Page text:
Asperger Syndrome (AS) is a pervasive developmental disorder with many aspects of autism. Those who have AS have difficulties in social interaction: children are sometimes described as being "loners". There are restrictive and repetitive patterns of interest, behaviors and activities: children are perceived as "odd". There are difficulties with language pragmatics: they are extremely literal, to the point of failing to communicate effectively. A strong need for order exists: they cannot comfortably tolerate changes and transitions. There is poor motor coordination, with clumsy, difficult writing skills. They have difficulty with abstract concepts, which creates problems with learning.
In response to the request for assistance with a group of adolescents with AS, we became consultants to the Board of Cooperative Education Services (BOCES), an organization in New York State for educating children who have special needs. Our first step was to learn about the children and understand the effects of Asperger Syndrome on their development and their spirit. We met the children and parents individually, spoke with the teachers and specialists in Autism, and conferred with the staff identified for the new programme. We sought to learn and appreciate how the various aspects of Asperger Syndrome had manifested for each child. We then considered the adults, both family and teaching staff. Months before the start of the school year, meetings were held to understand how adults viewed these children and how they defined their role in working with them.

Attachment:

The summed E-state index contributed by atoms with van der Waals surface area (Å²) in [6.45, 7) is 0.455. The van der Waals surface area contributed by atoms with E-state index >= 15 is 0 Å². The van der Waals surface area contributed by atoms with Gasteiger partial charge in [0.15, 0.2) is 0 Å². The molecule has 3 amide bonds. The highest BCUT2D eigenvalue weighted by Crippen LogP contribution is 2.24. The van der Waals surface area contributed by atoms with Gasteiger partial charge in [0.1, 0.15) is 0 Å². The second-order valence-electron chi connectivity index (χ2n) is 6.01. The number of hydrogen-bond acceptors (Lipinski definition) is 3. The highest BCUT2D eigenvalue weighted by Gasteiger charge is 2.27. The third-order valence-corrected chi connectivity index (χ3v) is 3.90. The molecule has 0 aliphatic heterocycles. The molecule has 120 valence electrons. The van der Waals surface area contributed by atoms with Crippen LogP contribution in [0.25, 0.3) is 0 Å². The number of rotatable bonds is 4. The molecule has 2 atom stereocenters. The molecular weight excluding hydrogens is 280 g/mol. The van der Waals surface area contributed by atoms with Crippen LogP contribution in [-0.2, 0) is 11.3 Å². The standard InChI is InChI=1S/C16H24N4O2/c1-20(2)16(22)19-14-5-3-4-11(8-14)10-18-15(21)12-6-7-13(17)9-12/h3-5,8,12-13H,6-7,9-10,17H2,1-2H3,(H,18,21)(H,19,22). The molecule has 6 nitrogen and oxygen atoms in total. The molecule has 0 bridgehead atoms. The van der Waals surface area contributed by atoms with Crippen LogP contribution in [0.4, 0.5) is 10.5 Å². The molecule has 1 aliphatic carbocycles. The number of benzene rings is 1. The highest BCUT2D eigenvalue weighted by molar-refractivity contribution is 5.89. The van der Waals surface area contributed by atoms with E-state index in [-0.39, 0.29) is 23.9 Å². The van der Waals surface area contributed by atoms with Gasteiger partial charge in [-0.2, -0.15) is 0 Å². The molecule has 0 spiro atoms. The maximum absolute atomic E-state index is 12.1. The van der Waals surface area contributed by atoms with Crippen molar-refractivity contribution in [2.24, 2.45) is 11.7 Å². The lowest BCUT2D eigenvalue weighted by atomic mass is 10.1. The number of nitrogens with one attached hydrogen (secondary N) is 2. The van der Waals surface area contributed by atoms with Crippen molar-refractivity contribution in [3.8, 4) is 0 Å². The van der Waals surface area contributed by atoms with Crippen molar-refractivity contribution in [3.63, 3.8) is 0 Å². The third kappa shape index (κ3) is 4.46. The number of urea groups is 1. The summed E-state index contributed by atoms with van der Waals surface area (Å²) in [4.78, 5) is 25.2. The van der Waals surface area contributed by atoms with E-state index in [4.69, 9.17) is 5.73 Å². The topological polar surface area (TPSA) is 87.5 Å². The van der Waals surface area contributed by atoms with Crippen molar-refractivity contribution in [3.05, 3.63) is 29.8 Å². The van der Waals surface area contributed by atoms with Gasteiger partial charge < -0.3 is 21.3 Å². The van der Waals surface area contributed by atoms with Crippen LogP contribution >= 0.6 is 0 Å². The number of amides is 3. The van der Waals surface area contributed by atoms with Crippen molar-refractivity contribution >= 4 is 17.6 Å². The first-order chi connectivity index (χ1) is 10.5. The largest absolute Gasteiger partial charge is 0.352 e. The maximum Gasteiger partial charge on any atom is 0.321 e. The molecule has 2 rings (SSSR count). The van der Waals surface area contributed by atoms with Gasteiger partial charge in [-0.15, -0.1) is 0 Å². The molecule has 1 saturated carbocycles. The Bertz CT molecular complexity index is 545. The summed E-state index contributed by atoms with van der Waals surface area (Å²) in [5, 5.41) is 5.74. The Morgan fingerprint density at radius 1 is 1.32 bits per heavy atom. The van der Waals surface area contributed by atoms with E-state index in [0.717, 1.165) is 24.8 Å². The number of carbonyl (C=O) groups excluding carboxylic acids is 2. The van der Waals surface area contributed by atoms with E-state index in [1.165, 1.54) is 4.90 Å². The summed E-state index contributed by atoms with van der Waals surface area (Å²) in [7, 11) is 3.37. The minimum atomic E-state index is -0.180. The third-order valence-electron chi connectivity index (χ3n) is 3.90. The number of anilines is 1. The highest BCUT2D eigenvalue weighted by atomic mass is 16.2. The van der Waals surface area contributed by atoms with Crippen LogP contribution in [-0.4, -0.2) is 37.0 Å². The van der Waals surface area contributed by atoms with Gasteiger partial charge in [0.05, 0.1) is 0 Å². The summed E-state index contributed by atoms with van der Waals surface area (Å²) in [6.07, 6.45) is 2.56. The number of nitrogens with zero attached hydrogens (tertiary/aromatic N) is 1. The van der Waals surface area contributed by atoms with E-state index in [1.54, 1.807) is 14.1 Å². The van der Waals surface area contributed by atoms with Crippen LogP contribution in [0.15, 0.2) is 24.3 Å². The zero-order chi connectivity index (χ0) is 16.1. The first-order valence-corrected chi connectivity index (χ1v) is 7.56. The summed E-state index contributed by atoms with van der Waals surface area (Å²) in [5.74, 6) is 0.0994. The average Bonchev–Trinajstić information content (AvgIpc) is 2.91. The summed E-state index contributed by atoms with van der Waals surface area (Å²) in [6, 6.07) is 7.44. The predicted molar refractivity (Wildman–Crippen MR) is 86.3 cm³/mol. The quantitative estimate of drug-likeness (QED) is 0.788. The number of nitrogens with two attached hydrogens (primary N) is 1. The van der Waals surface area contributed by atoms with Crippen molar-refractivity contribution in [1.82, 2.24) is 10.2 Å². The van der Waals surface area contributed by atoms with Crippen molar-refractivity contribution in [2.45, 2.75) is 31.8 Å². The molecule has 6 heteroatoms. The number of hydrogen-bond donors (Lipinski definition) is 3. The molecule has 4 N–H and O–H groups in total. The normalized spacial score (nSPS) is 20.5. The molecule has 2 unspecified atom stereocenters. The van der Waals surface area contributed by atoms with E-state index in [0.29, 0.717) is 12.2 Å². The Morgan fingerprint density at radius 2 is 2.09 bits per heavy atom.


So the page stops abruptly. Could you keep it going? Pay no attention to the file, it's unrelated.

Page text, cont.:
Dr. Erhart and I met with each family, learning about each of the children, hearing what the family has experienced, and assessing the traditional school setting. We sought to better understand how these had affected the children. We were able to identify their strengths and interests, as well as learn about the family and school systems.